The fees are unaffected by the performance of the fund.

It just pays for administrative costs and establishes the asset manager’s pay for his work. The annual costs to run a mutual fund are measured by the total expense ratio (TER).

According to SEBI, the AUM must always be more than the TER. 

AUM in mutual funds
source: pixabay

High AUM’s effects on mutual funds 

AUM growth can occasionally hurt an equity fund’s performance. However, there is hardly any data to suggest that a bigger AUM either helps or hurts the fund’s performance.

The fund manager is the one who should seize market opportunities and buy or sell a stock at the appropriate moment.

Larger assets under management have frequently made it more difficult for the manager to make rapid judgments regarding investments. Before investing, evaluate the fund’s performance in relation to the benchmark and its rivals.

Higher AUM means the manager needs to be on point and well-experienced. Check the experience of the manager in handling high assets before investing in such funds.  

AUM and market fluctuations 

Market movements have a significant impact on the assets managed. The assets of the fund will increase when it generates returns and decrease when it suffers losses.

This impacts the mutual fund fee as well. Lower expenses typically equate to lower value.

For instance, imagine that a mutual fund that has produced 10% returns has received a total investment of Rs. 10,000 from 100 investors. If so, Rs. 11,000 would be the fund’s AUM.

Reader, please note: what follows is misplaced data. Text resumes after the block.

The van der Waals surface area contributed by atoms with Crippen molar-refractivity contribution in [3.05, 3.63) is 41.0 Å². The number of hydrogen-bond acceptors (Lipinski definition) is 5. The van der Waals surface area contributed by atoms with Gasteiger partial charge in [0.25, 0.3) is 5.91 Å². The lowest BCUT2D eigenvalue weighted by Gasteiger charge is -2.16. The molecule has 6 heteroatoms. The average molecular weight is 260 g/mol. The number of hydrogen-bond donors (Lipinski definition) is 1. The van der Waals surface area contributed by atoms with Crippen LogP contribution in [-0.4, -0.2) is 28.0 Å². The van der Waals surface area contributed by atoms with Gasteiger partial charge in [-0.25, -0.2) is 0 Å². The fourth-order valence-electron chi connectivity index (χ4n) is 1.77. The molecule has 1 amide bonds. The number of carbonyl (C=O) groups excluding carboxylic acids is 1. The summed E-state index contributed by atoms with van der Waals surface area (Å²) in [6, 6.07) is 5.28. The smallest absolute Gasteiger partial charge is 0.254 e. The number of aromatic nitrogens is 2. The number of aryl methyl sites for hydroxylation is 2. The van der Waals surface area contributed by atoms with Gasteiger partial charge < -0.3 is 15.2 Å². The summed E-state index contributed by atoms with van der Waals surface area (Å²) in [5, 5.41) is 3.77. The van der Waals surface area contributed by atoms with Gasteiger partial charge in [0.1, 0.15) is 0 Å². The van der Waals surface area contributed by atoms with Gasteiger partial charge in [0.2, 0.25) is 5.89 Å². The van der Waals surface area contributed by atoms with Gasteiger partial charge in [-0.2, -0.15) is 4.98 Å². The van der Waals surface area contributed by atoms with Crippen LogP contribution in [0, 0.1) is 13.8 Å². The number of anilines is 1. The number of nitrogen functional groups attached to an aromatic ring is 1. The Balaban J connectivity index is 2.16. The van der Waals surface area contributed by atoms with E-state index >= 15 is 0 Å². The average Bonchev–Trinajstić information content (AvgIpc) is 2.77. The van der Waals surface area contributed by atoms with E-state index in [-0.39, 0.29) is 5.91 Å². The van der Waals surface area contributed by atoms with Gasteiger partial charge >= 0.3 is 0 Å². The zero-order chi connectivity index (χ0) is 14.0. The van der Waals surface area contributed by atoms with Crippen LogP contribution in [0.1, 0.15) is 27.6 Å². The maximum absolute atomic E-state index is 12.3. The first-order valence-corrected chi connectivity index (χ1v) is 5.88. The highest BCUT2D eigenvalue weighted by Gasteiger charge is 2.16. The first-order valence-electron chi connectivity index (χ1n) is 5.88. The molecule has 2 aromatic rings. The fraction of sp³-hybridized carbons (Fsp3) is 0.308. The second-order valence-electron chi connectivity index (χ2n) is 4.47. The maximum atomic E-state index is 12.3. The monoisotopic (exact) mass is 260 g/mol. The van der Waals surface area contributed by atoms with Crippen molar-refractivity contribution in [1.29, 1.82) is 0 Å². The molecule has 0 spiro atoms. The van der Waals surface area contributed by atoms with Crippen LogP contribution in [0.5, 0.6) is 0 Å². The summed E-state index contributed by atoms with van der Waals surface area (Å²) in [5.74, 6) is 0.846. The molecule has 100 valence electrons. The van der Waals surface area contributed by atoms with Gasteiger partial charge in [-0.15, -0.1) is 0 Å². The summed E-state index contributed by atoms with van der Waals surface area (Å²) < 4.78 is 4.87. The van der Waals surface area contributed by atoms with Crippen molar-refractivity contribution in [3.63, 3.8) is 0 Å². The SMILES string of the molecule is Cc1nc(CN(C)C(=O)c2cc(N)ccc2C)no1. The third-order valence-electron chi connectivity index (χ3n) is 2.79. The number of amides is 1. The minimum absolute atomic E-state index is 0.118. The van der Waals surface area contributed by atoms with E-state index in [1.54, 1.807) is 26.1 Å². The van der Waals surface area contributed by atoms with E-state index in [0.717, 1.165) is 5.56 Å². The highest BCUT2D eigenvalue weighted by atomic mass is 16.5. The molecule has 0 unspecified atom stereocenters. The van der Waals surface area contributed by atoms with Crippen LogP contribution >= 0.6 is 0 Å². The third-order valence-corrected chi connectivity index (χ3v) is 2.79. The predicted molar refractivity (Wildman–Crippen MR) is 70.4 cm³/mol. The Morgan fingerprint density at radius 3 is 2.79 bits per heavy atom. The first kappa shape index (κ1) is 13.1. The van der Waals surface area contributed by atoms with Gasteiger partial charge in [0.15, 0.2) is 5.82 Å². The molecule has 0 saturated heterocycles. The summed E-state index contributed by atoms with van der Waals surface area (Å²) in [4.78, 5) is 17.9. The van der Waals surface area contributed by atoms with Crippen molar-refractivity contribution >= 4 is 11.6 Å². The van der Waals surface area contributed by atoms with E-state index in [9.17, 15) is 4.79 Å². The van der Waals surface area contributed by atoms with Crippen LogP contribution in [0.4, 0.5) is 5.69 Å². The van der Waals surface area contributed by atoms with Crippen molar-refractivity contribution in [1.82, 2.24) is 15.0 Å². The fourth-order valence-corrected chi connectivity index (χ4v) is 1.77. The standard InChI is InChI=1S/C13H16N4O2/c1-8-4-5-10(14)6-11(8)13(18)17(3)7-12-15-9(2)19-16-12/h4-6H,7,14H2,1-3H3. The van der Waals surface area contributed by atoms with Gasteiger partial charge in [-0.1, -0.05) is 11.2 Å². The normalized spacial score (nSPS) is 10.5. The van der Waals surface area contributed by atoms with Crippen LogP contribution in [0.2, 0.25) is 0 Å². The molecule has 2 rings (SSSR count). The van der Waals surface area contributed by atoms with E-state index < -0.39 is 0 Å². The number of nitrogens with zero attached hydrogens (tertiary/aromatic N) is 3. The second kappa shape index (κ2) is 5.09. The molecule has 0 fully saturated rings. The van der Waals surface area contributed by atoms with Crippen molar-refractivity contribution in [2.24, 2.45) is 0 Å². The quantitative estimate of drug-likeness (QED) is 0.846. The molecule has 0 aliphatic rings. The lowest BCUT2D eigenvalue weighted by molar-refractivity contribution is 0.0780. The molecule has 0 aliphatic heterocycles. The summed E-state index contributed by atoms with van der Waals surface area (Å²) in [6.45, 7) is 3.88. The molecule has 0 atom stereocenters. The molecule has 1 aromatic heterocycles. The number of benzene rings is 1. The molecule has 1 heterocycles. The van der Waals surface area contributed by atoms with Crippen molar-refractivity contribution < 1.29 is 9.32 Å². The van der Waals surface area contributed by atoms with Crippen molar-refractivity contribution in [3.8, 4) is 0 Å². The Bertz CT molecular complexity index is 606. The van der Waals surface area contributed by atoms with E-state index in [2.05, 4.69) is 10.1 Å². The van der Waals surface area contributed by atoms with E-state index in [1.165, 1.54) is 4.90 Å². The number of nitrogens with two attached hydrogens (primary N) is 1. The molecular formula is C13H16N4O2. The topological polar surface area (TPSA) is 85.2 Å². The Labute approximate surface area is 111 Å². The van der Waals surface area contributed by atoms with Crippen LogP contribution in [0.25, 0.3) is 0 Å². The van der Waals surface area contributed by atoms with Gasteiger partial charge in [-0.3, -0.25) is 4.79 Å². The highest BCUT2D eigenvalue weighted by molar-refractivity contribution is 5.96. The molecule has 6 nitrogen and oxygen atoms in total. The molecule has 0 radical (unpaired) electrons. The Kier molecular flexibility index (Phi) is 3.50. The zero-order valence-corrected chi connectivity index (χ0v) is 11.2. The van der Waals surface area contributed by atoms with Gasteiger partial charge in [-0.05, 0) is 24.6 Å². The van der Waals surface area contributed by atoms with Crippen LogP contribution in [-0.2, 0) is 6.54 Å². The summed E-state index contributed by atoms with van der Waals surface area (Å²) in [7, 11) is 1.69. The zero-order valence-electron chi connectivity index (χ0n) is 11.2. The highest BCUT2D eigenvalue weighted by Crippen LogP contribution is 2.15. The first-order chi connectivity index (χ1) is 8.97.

After all, businesses determine the worth of their assets under management using a variety of techniques. 

AUM is a great way to evaluate a fund’s popularity and performance. However, it should not influence your decision to invest in that fund.

Should you consider AUM before investing?

AUM is an essential factor that helps you in shortlisting the funds. The higher the AUM, the more stable the fund could be. Often you will see Analysts mentioning AUM > Rs 1000 crore is a good benchmark as it defines the fund’s stability. 

Also, the expense incurred to manage the fund gets spread, and the expense ratio reduces with rising AUM. Let us see the impact of AUM on equity funds and debt funds – 

1. Equity funds

In equity funds, consistency and sustenance of returns are more critical than AUM. Thus, the investment process and philosophy should be given more importance. 

2. Debt funds

In debt funds where the investment is in different fixed-income instruments, it is critical to consider AUM. While benefits such as expense ratio and reputation are one thing, the essential thing in debt funds is getting reasonable rates with debt issuers.

With higher AUM, the fund manager tends to get better rates which add to the performance. Also, higher AUM in debt funds for retail investors adds to the fund’s stability.

Impact of high AUM in mutual funds

While a high AUM is good for the stability of the fund but huge AUM often impacts your performance.

For example – in the case of Large Cap Equity funds, if a fund reaches are very high AUM, the performance is likely to get impacted as the universe of stocks in which the money can be deployed is minimal and beyond a point outperforming the benchmark in large-cap space (where information inefficiency is negligible) is often tricky. 

Thus, while AUM is necessary for the stability of a fund, it is not the only and single most critical factor on which the decision to buy or sell a fund should be dependent.


What is a good AUM in mutual fund?

AUM is a measure of a fund house’s size and performance. AUM size only matters in certain funds.

What is AUM vs NAV?

NAV refers to the prices of shares in a fund while AUM refers to the value of assets managed by the advisor.

How is AUM calculated?

Here is the formula to calculate AUM: “AUM = Net Asset Value (NAV) * Total number of units.”